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Does the Built Environment Influence Physical Activity? Examining the Evidence - Special Report 282 destinations, thereby increasing the reliance on more time-saving automobile travel for many trip purposes. Data from the 2001 American Housing Survey suggest that a sizeable fraction of the U.S. population still lives in settings with destinations that could be reached by nonmotorized modes. For example, nearly two-thirds of survey respondents reported having satisfactory neighborhood shopping within 1 mile of their home. Fifty-five percent reported having access to public transit, and among U.S. residents with children ?13 years old, nearly 57 percent had a public elementary school within 1 mile of their residence. However, when the data are analyzed by geographic characteristics—central cities and suburban areas within MSAs and areas outside of MSAs—more densely populated central cities exhibit higher levels of access, which offer their residents greater opportunities for non-motorized travel (see Table 3-3). Unfortunately, these data are available only for the 1997, 1999, and 2001 surveys, which makes any meaningful trend analysis impossible. Furthermore, the level of detail is insufficient to indicate the characteristics of particular locations that might encourage walking or cycling or taking transit to accessible destinations. TABLE 3-3 Selected Access Measures for Neighborhood-Occupied Housing Units by Geographic Area Selected Access Measure In MSAs (%) Outside MSAs (%) Central Cities Suburbs Housing units with public elementary school <1 milea 72 54 40 Housing units with public transportationb 82 52 23 Housing units with shopping <1 mileb 77 62 41 NOTE: MSA = metropolitan statistical area. a This measure is based on the number of households with children aged 0 to 13—9.2 million in central cities, 16.6 million in suburbs, and 5.6 million outside MSAs. b This measure is based on the total number of occupied housing units—31.7 million in central cities, 53.6 million in suburbs, and 20.9 million outside MSAs. SOURCE: American Housing Survey, 2001: Neighborhood-Occupied Units, Table 2-8, pp. 58–63.
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Does the Built Environment Influence Physical Activity? Examining the Evidence - Special Report 282 Finally, the geographic concentration of the poor in central cities generates a host of social ills that accompany poverty—drug trafficking, violent crime, economic (poor access to suburban jobs) and social isolation, limited provision of public services, and poorly maintained infrastructure—that are likely to discourage poor populations from engaging in physical activity except for necessary trips. The effect on physical activity levels of the recent move of poor and minority populations to the inner suburbs is likely to be mixed. The inner suburbs of older cities are apt to look much like their downtowns, with sidewalks and transit service. This may not be true, however, in newer cities, where the inner suburbs may offer less in the way of transit services and physical facilities (e.g., sidewalks). In both cases, crime and public safety are likely to be salient concerns. CHANGES IN TIME USE AND SEDENTARY ACTIVITIES A comparison of time use in 1995 and 1965 that combines the results for women and men (Cutler et al. 2003) reveals some gains in free time due to a decline in housework (discussed previously) and, to a lesser extent, declines in eating and personal care time, which could be used in more physically active endeavors (see Figure 3-8). Part of the freed-up time was in fact used for increased recreation—active sports, outdoor activities, walking, hiking, and other exercise. The majority, however, was spent on more television watching and additional hours of sleep (Figure 3-8).14 Sleeping continues to claim the largest share of available daily time—about one-third on average. Television watching accounts for about another 10 percent of available daily time and has grown to be the dominant leisure-time activity. A recent analysis of one of the time-use diary surveys from the 1990s used the data on activity type to estimate daily energy 14 Additional daily hours spent sleeping, however, peaked in 1975 and have remained relatively constant over the next two decades.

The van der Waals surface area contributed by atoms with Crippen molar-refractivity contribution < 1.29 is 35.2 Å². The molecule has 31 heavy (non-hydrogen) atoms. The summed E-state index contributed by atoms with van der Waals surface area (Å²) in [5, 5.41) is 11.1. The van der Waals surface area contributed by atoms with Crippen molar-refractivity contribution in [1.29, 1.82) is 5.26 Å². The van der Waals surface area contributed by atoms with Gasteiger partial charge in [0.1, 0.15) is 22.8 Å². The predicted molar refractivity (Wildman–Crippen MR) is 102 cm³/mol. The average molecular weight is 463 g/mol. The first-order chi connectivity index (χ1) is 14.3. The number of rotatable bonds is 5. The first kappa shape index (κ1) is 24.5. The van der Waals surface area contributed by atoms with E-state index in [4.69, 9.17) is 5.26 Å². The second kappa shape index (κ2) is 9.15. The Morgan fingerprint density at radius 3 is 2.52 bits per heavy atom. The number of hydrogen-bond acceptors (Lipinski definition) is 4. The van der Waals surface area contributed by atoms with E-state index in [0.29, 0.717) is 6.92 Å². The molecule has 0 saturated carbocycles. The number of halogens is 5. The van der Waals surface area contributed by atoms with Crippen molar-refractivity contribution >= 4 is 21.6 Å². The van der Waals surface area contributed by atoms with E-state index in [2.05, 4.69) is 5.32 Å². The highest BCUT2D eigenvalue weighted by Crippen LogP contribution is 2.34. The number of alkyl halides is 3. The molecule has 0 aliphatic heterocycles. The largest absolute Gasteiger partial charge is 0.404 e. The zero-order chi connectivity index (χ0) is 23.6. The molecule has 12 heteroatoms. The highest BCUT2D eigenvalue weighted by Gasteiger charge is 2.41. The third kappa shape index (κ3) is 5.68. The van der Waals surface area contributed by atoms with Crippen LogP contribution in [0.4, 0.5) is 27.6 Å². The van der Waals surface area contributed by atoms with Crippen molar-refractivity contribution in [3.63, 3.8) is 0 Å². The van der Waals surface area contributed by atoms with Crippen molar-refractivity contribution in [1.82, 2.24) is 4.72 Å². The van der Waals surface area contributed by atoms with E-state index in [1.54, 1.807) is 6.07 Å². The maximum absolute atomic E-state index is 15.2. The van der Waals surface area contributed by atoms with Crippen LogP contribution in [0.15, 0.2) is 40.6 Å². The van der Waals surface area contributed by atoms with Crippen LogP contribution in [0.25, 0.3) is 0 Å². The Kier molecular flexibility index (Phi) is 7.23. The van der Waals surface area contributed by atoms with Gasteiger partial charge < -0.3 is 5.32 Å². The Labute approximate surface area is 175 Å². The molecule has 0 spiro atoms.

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Does the Built Environment Influence Physical Activity? Examining the Evidence - Special Report 282 FIGURE 3-8 Time use, 1965–1995 (ages 18–64). (SOURCE: Cutler et al. 2003.) expenditure.15 The results show a picture of daily life in which sedentary and low-intensity activities predominate (Dong et al. 2004). Excluding sleeping, which accounts for nearly one-fifth of the overall energy expenditure of the population, the activities that account for 50 percent of waking-hour energy expenditure, in order of priority, are driving a car, office work, watching television or a movie, taking care of children, sitting, eating, and cleaning house (see Table 3-4). With the exception of taking care of children and cleaning house, these activities are of very light intensity. 15 Data from the National Human Activity Pattern Survey conducted in 1992–1994 were used to estimate and rank the energy expenditure for each activity. Survey respondents reported activities in their own words for a 24-hour period, including the location and duration of the activity. Activities were recoded into 255 categories, which were then assigned appropriate metabolic expenditure values using the Ainsworth compendium and update, respectively (Ainsworth et al. 1993; Ainsworth et al. 2000). A score was created for each activity by multiplying the duration and intensity for each individual and summing across individuals, and then each score was ranked by its contribution to total population energy expenditure. More detail on the calculation of energy expenditure is given by Dong et al. (2004).